In 1957, the Soviets beat the Americans into space by launching the world's first orbiting satellite. For Americans, the so-called "Sputnik moment" was a wake-up call that pushed the United States to increase investment in technology and science education. Months later, the United States launched the Explorer 1 satellite, and the space race was on. Children were encouraged to study math and science, and American know-how helped the U.S. meet the challenge.
But the space program has slowed down dramatically since then and in early December, President Obama talked of the need for a new "Sputnik moment" to revitalize America's once-leading role in technology.
Ironically, that moment happened two days later, but with lamentably little media coverage. This Sputnik moment—actually a "Dragon moment"—delivered a somewhat different message. On Dec. 8, an American company, SpaceX, founded by an immigrant and financed mostly by private U.S. investors, successfully launched sthe Dragon spacecraft into orbit and then recovered it from a splashdown in the Pacific Ocean.
The message is not just that STEM (science, technology, engineering, and math) education is necessary, but also that this achievement by a private company cost just a fraction of NASA's budget in money and time. Governments are great at funding and carrying out research, but competitive private companies motivated by profit and glory tend to be more efficient and speedier in applying the results.
One example: Right before the launch, SpaceX engineers found a few cracks in the second-stage engine nozzle extension. Rather than haul the spacecraft back to the shop for repairs, they simply analyzed the flaw, trimmed off the affected section, and proceeded with the launch. (To be sure, they might have acted differently had the Dragon been carrying humans.)
The lesson of the Dragon launch is not that NASA is clueless but that government research agencies should not run routine operations that could be better handled by businesses. (NASA in particular has been constrained by years of political infighting and patronage in the Congress, to the point where its mission seems to be employment maintenance rather space exploration.)
I must confess a personal interest in this question. I am writing this from Cape Canaveral, Fla. As a member of NASA's Advisory Council, I am currently visiting its Kennedy Space Center, which is badly in need of upgrading and repairs. Yet right now NASA is spending $475 million on a program that has already been canceled instead of on the space center. The reason: A congressman managed to introduce a provision that prohibits NASA from stopping the spending until a new budget has been approved. Because NASA is still operating under an old budget, the canceled program continues to be funded.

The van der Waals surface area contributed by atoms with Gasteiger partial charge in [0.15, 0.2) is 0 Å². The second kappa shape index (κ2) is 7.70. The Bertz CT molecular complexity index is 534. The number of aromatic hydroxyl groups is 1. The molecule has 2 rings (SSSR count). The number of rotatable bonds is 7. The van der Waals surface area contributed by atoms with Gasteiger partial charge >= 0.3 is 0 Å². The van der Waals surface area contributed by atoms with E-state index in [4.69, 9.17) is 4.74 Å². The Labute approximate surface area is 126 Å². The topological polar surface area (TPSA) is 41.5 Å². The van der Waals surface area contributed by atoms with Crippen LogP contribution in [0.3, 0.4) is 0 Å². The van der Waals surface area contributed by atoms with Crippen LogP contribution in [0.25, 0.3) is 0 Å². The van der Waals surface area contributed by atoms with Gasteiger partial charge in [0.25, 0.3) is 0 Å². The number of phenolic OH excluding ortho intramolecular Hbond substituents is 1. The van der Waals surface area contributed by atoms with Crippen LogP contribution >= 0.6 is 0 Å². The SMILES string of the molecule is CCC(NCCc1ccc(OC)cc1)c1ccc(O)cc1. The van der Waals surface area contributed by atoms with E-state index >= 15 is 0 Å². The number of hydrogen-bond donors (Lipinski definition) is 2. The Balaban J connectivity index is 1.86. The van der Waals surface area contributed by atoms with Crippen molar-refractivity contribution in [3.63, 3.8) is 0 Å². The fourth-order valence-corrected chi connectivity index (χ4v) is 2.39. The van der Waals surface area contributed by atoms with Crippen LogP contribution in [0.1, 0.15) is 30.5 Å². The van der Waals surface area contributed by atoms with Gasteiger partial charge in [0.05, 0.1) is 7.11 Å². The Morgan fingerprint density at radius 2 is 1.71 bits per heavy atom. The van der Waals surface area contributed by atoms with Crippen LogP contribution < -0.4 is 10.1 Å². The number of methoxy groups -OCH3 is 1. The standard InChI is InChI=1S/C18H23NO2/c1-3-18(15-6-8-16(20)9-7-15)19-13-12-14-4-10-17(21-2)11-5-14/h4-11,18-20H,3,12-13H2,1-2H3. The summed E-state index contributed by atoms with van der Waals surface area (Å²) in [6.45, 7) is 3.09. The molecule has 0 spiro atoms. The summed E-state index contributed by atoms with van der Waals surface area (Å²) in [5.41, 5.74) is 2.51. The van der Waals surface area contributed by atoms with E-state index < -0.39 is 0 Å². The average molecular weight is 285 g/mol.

Imagine how those NASA workers must feel: grateful for the paychecks but completely cynical about the value of the work they are doing. Why not pay them the same amount to share their knowledge and skills in high schools? That would be a more useful response.
But back to the Dragon, which succeeded for a number of reasons. First and foremost, SpaceX is a private company. Someone's own money is at stake, so it is not wasted. Its founder, Elon Musk, an immigrant from South Africa (who in his spare time also runs Tesla, the electric-car company), funded it with his own money (which he earned at PayPal, another startup) and that of other private investors. (Yes, SpaceX does have contracts with NASA, but for a fixed price per launch.)
The emphasis at SpaceX is on getting the job done, rather than just doing the job. Whereas governments and government contractors generally enjoy job security, private companies know that the money may run out. Also, private companies compete. Behind SpaceX is a crowd of other private companies developing spacecraft, including Masten Space Systems, Armadillo Aerospace, Blue Origin, and XCOR Aerospace (a company I invest in).
These companies aren't all competing to build precisely the same kind of vehicle. In fact, each considers its own approach superior. This kind of redundancy is actually efficient in the long run, as each player experiments and all of them learn from everyone's failures and successes. In the meantime, each of them is competing not for a single grand prize but for a share of a growing market, risking investors' money and their own reputations.
It is this free-market economy, which rewards useful innovation and purposeful risk-taking, that we should honor and recognize. The U.S. government (or European governments, for that matter) can't get us out of our current economic mess any better than they can get us to the moon at this point. In most areas of endeavor, the government should be a demanding customer rather than a provider (or subsidizer).
In the United States, government fostered the airline business—largely by buying cargo services from private airlines. It also built what became the Internet—and then sensibly left most of the development and day-to-day operations to the private sector.
Now, under Obama's new and sensible space policy, the U.S. government is planning to focus on flying to Mars and so-called "near-Earth objects," purchasing routine transportation to the International Space Station from companies such as SpaceX (instead of from the Russian space program at $60 million or so per astronaut for every round trip). What the Dragon moment makes clear is that the ability to commercialize innovation, not just to create it, is what has made the U.S. economy so robust over the long run.
This article comes from Project Syndicate.
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